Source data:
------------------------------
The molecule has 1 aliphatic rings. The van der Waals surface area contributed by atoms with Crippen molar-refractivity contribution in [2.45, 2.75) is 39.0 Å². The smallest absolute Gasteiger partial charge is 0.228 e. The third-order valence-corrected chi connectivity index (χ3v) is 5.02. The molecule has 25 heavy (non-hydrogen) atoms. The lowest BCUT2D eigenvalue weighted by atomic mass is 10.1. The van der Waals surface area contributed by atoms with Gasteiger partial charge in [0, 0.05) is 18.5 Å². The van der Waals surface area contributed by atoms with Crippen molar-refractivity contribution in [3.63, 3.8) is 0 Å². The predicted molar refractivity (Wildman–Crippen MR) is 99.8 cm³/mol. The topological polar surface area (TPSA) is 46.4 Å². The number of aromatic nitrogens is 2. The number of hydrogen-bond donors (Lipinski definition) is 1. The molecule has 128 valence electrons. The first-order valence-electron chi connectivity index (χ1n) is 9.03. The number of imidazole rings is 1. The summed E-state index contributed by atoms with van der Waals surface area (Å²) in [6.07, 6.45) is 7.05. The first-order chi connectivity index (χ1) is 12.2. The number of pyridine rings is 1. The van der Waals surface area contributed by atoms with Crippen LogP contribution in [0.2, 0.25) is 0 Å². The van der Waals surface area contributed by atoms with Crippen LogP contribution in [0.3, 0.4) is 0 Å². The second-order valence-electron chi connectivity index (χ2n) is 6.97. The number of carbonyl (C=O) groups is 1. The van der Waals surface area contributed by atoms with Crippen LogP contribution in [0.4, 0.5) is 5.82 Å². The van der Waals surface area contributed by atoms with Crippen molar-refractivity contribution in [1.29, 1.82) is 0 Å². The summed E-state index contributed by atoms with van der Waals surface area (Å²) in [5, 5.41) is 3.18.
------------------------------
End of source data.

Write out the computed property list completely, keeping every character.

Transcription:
The molecule has 1 aliphatic rings. The van der Waals surface area contributed by atoms with Crippen molar-refractivity contribution in [2.45, 2.75) is 39.0 Å². The smallest absolute Gasteiger partial charge is 0.228 e. The third-order valence-corrected chi connectivity index (χ3v) is 5.02. The molecule has 25 heavy (non-hydrogen) atoms. The lowest BCUT2D eigenvalue weighted by atomic mass is 10.1. The van der Waals surface area contributed by atoms with Gasteiger partial charge in [0, 0.05) is 18.5 Å². The van der Waals surface area contributed by atoms with Crippen molar-refractivity contribution in [3.63, 3.8) is 0 Å². The predicted molar refractivity (Wildman–Crippen MR) is 99.8 cm³/mol. The topological polar surface area (TPSA) is 46.4 Å². The number of aromatic nitrogens is 2. The number of hydrogen-bond donors (Lipinski definition) is 1. The molecule has 128 valence electrons. The first-order valence-electron chi connectivity index (χ1n) is 9.03. The number of imidazole rings is 1. The summed E-state index contributed by atoms with van der Waals surface area (Å²) in [6.07, 6.45) is 7.05. The first-order chi connectivity index (χ1) is 12.2. The number of pyridine rings is 1. The van der Waals surface area contributed by atoms with Crippen LogP contribution in [0.2, 0.25) is 0 Å². The van der Waals surface area contributed by atoms with Crippen LogP contribution in [0.3, 0.4) is 0 Å². The second-order valence-electron chi connectivity index (χ2n) is 6.97. The number of carbonyl (C=O) groups is 1. The van der Waals surface area contributed by atoms with Crippen LogP contribution in [0.4, 0.5) is 5.82 Å². The van der Waals surface area contributed by atoms with Crippen molar-refractivity contribution in [1.29, 1.82) is 0 Å². The summed E-state index contributed by atoms with van der Waals surface area (Å²) in [5, 5.41) is 3.18.